Being somewhat of an expert in pigeon-damaged peas, I showed them mine which I thought were ruined but Reg-next-plot said to leave them as they would grow back, which they are now starting to do. “Oh! Maybe ours will be alright too!” beamed Pauline, & off they went.
I had a good look to see whether any of the PEAS (hsl newick) or BROAD BEANS (barry plot 19) were ready for picking – which they are not quite - however the SWISS CHARD (bright lights) looked as if it would stand me pinching a couple of leaves of each plant, & I took that home for tea instead.
Saturday, June 06, 2009
Friday, June 05, 2009
Thursday, June 04, 2009
I was surprised to see novice neighbour Jody, he'd made good progress weeding the front bed where he'll be putting his brassicas, and it looks super - he was also planting out some healthy looking squash & courgettes.
Yet another inspection of the PEAS (hsl newark) & BROAD BEANS (barry plot19) - I'm willing them on! The pods are there, and growing fast - just not fast enough!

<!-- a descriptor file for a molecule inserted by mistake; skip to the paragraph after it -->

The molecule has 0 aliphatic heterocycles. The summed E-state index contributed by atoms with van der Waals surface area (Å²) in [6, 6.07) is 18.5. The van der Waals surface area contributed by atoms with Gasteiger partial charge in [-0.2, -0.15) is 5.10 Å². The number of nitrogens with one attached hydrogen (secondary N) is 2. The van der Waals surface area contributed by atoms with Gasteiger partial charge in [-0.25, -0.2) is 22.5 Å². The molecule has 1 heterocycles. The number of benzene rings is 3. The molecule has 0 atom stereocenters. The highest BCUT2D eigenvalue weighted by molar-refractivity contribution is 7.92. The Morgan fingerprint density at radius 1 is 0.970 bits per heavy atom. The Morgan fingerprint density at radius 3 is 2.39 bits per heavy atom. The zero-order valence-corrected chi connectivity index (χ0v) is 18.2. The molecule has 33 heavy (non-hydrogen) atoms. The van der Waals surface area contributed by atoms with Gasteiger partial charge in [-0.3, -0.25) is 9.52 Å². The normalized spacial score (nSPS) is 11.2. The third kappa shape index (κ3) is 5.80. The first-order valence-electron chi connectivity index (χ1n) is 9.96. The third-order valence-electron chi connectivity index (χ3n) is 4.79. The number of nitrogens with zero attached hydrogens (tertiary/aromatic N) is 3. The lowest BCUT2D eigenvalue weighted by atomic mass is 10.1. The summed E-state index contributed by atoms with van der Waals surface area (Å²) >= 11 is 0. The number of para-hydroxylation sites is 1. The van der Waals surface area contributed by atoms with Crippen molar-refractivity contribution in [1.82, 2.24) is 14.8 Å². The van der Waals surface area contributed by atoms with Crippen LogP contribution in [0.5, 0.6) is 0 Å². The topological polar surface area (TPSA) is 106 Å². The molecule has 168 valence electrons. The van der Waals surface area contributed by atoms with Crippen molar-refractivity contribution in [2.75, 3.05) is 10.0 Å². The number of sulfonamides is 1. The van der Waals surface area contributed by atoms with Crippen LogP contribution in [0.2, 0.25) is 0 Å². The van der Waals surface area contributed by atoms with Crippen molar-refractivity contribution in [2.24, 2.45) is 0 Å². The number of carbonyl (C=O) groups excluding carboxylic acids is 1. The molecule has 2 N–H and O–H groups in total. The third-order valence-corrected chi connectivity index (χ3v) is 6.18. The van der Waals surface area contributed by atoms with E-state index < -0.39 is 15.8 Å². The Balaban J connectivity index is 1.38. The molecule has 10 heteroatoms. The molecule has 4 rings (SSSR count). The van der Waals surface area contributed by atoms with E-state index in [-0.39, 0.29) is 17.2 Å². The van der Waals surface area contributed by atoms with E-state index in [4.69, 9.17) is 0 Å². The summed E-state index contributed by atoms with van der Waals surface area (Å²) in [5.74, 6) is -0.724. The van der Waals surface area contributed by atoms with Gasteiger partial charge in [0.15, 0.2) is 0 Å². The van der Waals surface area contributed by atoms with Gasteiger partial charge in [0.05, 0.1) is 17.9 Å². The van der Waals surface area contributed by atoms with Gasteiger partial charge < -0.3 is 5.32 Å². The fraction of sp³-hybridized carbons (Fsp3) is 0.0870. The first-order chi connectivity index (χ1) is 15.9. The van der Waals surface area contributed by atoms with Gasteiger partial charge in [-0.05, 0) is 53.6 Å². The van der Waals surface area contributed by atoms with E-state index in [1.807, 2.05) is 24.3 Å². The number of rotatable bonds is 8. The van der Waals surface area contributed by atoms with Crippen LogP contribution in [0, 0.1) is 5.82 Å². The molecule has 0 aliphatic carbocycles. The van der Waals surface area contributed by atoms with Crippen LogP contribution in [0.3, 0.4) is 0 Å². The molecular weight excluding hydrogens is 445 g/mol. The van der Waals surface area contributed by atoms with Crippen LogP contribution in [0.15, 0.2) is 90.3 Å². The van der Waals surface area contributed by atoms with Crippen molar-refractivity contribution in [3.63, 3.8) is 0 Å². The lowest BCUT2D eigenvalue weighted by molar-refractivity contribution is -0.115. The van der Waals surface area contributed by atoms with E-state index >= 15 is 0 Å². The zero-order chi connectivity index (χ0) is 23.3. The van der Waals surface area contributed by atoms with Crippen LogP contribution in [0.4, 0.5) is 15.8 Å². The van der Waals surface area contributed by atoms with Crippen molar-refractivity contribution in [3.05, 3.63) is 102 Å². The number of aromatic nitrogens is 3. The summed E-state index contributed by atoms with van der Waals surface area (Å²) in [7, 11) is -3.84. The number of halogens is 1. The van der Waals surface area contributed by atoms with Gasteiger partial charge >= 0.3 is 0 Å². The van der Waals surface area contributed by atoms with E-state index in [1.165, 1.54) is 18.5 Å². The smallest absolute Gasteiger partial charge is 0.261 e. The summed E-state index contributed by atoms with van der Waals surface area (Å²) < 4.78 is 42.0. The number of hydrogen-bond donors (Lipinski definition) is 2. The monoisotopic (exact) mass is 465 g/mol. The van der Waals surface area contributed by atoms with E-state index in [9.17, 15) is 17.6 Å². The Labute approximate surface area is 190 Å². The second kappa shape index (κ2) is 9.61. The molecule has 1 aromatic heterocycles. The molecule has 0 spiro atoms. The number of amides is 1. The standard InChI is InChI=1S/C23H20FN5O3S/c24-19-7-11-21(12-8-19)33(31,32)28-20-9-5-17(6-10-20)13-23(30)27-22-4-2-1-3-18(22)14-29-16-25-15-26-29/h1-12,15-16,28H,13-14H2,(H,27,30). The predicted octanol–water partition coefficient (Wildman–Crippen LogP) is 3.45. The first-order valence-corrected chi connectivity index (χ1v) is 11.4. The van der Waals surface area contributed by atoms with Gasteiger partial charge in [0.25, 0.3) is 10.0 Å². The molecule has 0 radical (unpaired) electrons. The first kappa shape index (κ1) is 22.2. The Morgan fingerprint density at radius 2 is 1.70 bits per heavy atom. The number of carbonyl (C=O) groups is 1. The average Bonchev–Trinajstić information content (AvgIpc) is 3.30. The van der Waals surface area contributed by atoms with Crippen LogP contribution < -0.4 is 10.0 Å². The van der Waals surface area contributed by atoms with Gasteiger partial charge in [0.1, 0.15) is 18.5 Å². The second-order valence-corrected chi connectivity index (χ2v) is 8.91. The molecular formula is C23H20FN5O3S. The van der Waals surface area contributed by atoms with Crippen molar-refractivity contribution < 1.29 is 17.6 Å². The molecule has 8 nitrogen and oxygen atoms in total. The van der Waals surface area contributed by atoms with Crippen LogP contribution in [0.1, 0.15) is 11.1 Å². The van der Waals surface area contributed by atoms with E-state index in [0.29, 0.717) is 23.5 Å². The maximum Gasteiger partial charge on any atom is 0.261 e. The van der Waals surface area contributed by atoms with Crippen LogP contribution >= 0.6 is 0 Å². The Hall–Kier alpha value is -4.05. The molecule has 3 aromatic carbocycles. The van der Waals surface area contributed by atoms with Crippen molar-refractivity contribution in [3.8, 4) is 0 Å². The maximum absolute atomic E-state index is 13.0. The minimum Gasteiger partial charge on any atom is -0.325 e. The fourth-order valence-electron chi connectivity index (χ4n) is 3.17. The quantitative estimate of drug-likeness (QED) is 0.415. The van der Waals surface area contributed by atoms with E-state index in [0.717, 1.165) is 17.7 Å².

Wednesday, June 03, 2009
Back home, I planted the remaining tomatoes out in buckets, & very smart they look too.
And in order that they stay looking good, I popped some fleece over the bare earth in the buckets in order to stop the cats thinking they have been provided with new deluxe facilities, although they may feel that the fleece makes a comfortable bed – I’ll have to keep my eye on them, I think!
Tuesday, June 02, 2009
The plan here is to minimise the risk of blight in the tomatoes later in the summer – if the Hill gets hit, I have a back up. Of course it will also give me a comparison between pot & ground sown tomatoes in terms of growth & yield.
I’ve dithered as to what to plant the tomatoes out in – & settled on 10 litre buckets from Wilko, which I bought for 99p each, which was much cheaper than the equivalent size plant pot, & they do look rather smart.
With more compost bought, holes drilled in the buckets for drainage, & empty pop bottles at the ready for watering into, the only thing which stopped me planting all six out this evening was the rapidly falling light…
Monday, June 01, 2009
I also took along the sweetcorn seedlings to plant out – nestled snugly in a block, four by four, which will help pollination of the cobs in due course.
With the second sowing of RADISH (french breakfast 3) still not ready to pick – thus leaving a gap in my salads at the moment – I sowed a third row in order to try to avoid another gap when the second lot are finished.
Before heading off home I picked a leaf off each of the biggest of the SWISS CHARD (bright lights) which made tonight’s salad go with a zing – radish or no radish!